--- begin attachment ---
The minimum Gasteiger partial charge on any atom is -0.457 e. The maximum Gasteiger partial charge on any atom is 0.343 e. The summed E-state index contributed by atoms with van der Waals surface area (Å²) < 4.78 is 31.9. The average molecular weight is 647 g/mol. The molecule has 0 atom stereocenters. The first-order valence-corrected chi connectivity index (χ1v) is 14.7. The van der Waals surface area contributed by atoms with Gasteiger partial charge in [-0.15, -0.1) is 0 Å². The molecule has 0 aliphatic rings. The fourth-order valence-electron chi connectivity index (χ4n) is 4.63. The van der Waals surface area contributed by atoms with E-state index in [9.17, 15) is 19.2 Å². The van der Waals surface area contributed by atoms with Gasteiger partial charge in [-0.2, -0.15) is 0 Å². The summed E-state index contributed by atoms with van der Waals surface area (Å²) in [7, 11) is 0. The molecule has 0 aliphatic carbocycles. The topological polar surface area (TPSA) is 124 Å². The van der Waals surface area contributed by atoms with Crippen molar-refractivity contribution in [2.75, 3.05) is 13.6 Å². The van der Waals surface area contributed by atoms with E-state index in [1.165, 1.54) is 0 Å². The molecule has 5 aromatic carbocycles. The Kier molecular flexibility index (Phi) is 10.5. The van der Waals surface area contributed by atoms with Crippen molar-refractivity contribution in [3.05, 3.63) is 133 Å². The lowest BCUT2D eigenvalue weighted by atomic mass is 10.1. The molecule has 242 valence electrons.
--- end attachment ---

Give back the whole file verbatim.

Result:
The minimum Gasteiger partial charge on any atom is -0.457 e. The maximum Gasteiger partial charge on any atom is 0.343 e. The summed E-state index contributed by atoms with van der Waals surface area (Å²) < 4.78 is 31.9. The average molecular weight is 647 g/mol. The molecule has 0 atom stereocenters. The first-order valence-corrected chi connectivity index (χ1v) is 14.7. The van der Waals surface area contributed by atoms with Gasteiger partial charge in [-0.15, -0.1) is 0 Å². The molecule has 0 aliphatic rings. The fourth-order valence-electron chi connectivity index (χ4n) is 4.63. The van der Waals surface area contributed by atoms with E-state index in [9.17, 15) is 19.2 Å². The van der Waals surface area contributed by atoms with Gasteiger partial charge in [-0.2, -0.15) is 0 Å². The summed E-state index contributed by atoms with van der Waals surface area (Å²) in [7, 11) is 0. The molecule has 0 aliphatic carbocycles. The topological polar surface area (TPSA) is 124 Å². The van der Waals surface area contributed by atoms with Crippen molar-refractivity contribution in [2.75, 3.05) is 13.6 Å². The van der Waals surface area contributed by atoms with E-state index in [1.165, 1.54) is 0 Å². The molecule has 5 aromatic carbocycles. The Kier molecular flexibility index (Phi) is 10.5. The van der Waals surface area contributed by atoms with Crippen molar-refractivity contribution in [3.05, 3.63) is 133 Å². The lowest BCUT2D eigenvalue weighted by atomic mass is 10.1. The molecule has 242 valence electrons.